So – to summarise. The means of production and distribution are collectivised with individuals paid a wage based on the amount of effort they supply to the collective – a wage that is agreed by the community.
A few quotes:
from Anarchist Collectives about the SCW:
‘In distribution the collectives’ co-operatives eliminated middlemen, small merchants, wholesalers, and profiteers, thus greatly reducing consumer prices. The collectives eliminated most of the parasitic elements from rural life, and would have wiped them out altogether if they were not protected by corrupt officials and by the political parties. Non-collectivised areas benefited indirectly from the lower prices as well as from free services often rendered by the collectives’
from James Guillaume:
‘such a society would “guarantee the mutual use of the tools of production which are the property of each of these groups and which will by a reciprocal contract become the collective property of the whole … federation. In this way, the federation of groups will be able to … regulate the rate of production to meet the fluctuating needs of society.’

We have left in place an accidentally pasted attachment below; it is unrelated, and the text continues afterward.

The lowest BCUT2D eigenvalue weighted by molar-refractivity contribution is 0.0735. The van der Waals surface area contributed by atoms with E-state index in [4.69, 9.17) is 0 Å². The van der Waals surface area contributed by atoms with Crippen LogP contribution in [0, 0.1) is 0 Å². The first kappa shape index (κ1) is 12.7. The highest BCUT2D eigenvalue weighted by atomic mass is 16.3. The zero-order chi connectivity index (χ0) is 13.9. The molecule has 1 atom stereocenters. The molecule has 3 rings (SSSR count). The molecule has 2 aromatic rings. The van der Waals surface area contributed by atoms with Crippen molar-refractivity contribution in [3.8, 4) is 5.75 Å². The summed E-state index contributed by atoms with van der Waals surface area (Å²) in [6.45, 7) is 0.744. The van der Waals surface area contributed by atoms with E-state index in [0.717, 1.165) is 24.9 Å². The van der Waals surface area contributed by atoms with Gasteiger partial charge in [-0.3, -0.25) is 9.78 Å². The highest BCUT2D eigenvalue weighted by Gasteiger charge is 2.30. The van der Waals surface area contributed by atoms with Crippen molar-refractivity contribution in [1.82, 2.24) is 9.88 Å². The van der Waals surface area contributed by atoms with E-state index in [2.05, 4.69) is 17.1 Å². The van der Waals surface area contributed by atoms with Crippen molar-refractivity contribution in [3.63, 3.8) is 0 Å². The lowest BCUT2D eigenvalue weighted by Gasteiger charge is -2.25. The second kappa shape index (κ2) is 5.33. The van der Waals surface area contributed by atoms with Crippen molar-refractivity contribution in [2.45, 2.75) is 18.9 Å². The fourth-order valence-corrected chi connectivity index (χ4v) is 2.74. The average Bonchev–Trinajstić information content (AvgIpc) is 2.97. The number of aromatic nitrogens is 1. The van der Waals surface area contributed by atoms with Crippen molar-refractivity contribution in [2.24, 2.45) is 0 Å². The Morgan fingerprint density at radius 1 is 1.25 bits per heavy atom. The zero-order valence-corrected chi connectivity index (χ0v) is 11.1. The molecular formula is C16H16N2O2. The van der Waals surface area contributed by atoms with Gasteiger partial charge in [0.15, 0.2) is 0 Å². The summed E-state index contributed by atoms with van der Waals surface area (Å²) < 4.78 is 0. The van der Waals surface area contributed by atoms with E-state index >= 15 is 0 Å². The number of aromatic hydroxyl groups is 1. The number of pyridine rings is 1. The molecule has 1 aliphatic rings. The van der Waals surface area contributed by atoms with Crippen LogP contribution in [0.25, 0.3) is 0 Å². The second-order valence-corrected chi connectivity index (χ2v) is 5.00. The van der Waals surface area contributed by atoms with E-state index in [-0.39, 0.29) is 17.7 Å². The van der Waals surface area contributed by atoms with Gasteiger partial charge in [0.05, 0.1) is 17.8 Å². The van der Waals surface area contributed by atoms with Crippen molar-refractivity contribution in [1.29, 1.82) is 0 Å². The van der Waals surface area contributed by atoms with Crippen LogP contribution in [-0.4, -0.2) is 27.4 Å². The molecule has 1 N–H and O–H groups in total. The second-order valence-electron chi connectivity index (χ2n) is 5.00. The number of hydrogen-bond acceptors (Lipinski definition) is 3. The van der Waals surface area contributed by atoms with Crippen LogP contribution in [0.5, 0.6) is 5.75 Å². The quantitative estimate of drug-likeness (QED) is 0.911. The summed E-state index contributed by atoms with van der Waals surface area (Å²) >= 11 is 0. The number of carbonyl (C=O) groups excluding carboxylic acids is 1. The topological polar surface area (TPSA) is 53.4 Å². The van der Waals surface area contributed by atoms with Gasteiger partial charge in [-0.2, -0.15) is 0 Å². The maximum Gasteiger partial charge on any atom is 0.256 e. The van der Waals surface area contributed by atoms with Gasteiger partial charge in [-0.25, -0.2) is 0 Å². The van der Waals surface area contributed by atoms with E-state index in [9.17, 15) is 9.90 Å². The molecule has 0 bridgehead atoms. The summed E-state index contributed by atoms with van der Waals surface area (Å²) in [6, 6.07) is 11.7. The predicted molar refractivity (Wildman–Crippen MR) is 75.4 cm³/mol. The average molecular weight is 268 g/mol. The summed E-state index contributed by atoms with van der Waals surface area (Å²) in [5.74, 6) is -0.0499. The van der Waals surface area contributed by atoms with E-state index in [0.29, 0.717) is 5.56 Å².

from Wikipedia about Bakunin:
‘By “liberty”, Bakunin did not mean an abstract ideal but a concrete reality based on the equal liberty of others. In a positive sense, liberty consists of “the fullest development of all the faculties and powers of every human being, by education, by scientific training, and by material prosperity.” Such a conception of liberty is “eminently social, because it can only be realized in society,” not in isolation. In a negative sense, liberty is “the revolt of the individual against all divine, collective, and individual authority.”’